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Upskilling El Paso's workforce key to raising wages, Workforce Solutions CEO says

Upskilling.

That’s what El Paso’s workforce needs to increase wages and grow the economy, said Leila Melendez, chief executive officer of Workforce Solutions Borderplex, this area’s public employment agency.

“Sixty-seven percent of our (area) workers are in the bottom half of skills and wages. Ninety thousand of them have at least a high school diploma, plus some college, but are in entry level jobs and earn less than the living wage,” Melendez said.

She shared the grim insight about a majority of El Paso workers on Feb. 21 at the El Paso Chamber’s first “State of the Workforce” event at the Downtown El Paso convention center.

El Paso County’s living wage is $18.09 per hour for a single person, according to the Massachusetts Institute of Technology living wage calculator.

Leila Melendez, Workforce Solutions Borderplex CEO, speaks Feb. 21 at the El Paso Chamber's first 'State of the Workforce' event at the Downtown El Paso convention center.
Leila Melendez, Workforce Solutions Borderplex CEO, speaks Feb. 21 at the El Paso Chamber's first 'State of the Workforce' event at the Downtown El Paso convention center.

“Imagine what our economy and our community would look like if we just upskilled those 90,000 workers,” she said.

It would increase wages and also open more jobs at lower-skill levels as workers move into higher-skilled positions, she said.

The way to do this is to get employers to focus on providing more training for current and new workers, she said.

Employers often need financial help to provide training, Melendez said. That’s why officials at Workforce Solutions and the city of El Paso hope they can land a $50 million, five-year federal grant to provide training for jobs in aerospace, health care, information technology, and advanced manufacturing.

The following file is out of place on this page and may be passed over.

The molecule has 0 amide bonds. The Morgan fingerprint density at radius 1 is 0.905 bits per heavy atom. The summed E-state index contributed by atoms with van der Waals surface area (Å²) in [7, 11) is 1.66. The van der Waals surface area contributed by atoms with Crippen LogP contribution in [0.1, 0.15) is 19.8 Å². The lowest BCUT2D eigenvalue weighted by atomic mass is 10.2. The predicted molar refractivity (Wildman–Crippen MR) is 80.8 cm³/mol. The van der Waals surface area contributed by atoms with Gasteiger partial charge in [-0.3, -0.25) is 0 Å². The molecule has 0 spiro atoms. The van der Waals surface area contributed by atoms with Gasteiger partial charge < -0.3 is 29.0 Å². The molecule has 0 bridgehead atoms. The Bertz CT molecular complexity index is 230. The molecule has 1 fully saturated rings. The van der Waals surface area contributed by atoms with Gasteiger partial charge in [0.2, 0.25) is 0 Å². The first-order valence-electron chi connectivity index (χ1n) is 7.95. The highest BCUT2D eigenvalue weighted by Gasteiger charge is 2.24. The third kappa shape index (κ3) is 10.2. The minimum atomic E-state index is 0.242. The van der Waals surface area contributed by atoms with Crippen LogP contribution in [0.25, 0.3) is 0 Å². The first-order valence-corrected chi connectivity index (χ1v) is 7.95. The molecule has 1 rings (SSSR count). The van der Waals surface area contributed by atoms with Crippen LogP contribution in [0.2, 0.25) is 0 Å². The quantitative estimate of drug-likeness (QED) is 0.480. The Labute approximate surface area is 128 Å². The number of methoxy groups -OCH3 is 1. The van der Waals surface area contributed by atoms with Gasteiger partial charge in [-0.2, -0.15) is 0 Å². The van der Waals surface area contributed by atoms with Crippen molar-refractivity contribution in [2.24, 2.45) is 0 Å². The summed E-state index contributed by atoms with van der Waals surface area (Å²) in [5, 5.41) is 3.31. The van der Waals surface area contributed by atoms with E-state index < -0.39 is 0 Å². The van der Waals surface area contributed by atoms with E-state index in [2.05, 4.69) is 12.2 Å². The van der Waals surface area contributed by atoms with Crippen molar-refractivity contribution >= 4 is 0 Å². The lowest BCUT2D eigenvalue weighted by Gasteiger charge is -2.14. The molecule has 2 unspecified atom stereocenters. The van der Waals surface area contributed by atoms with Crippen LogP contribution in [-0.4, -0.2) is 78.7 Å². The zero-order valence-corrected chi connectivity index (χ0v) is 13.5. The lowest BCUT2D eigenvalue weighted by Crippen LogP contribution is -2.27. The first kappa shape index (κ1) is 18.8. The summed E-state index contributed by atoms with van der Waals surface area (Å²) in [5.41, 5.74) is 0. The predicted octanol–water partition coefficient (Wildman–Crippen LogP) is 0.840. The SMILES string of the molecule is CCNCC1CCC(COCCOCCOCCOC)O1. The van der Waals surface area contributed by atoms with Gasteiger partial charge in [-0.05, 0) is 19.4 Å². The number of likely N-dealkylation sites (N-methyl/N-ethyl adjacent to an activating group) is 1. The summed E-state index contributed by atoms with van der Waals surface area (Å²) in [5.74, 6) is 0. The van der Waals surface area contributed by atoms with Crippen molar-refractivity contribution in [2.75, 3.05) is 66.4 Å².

The goal is to provide job training for 5,000 to 10,000 people during the five-year-grant, Melendez said after her speech.

Leila Melendez, Workforce Solutions Borderplex CEO, talks to Niki DaSilva, an U.S. Chamber of Commerce Foundation official, at the El Paso Chamber's first 'State of the Workforce' event Feb. 21. Andrea Hutchins, El Paso Chamber CEO, is in the background, right.
Leila Melendez, Workforce Solutions Borderplex CEO, talks to Niki DaSilva, an U.S. Chamber of Commerce Foundation official, at the El Paso Chamber's first 'State of the Workforce' event Feb. 21. Andrea Hutchins, El Paso Chamber CEO, is in the background, right.

El Paso is one of 22 finalists for the U.S. Department of Commerce’s Distressed Area Recompete Pilot Program. Six to eight cities are expected to be selected for the grants later this year, Melendez said.

She called on area employers to sign letters of commitments with Borderplex and the city to show federal officials that “we have the jobs for the workers with the approved skills and support.”

More: UTEP-led coalition wins second big federal grant to grow aerospace, defense manufacturing

El Paso’s job market has mostly recovered from the damage done by the pandemic, Melendez said after her speech. She became Workforce Solutions CEO in March 2020, just as the pandemic began.

"The message is we're really back to good employment numbers," Melendez said.

"But where we still have room is getting more people to be looking and interested in jobs," because some people have dropped out of the job market, she said. "And getting (more jobs) closer to a living wage."

Alejandra Gonzalez, a recent UTEP grad, takes part in a 'reverse job fair' Feb. 21 at the El Paso Chamber's first 'State of the Workforce' event. She and 17 other job seekers displayed their resumes to spark interest from companies' recruiters.
Alejandra Gonzalez, a recent UTEP grad, takes part in a 'reverse job fair' Feb. 21 at the El Paso Chamber's first 'State of the Workforce' event. She and 17 other job seekers displayed their resumes to spark interest from companies' recruiters.

Alejandra Gonzalez, 23, who graduated in December with a business degree from the University of Texas at El Paso, said she's found El Paso-area "wages a little lower than I expected" in her search for a human relations job.

Gonzalez has seen friends move to Arizona, Dallas, and Austin for better wages, she said. But she wants to remain in her hometown with her family, she said.

Gonzalez was one of 18 El Paso job seekers who took part in a "reverse job fair" as part of Wednesday's event. The job seekers sat behind tables with their resumes prominently displayed. It was up to companies' representatives to recruit them.

Melendez in her speech said she understands employers "can't pay higher wages just because. Better wages come with better skills."

More job training by employers and increased wages can help reverse El Paso’s brain drain, she said.

"Let's keep our kids here. Let's bring them back home," Melendez said. "Let's be the city of brain gain."

Vic Kolenc may be reached at 915-546-6421; vkolenc@elpasotimes.com@vickolenc on Twitter, now known as X

This article originally appeared on El Paso Times: Upskilling key to raising El Paso wages, Workforce Solutions CEO says

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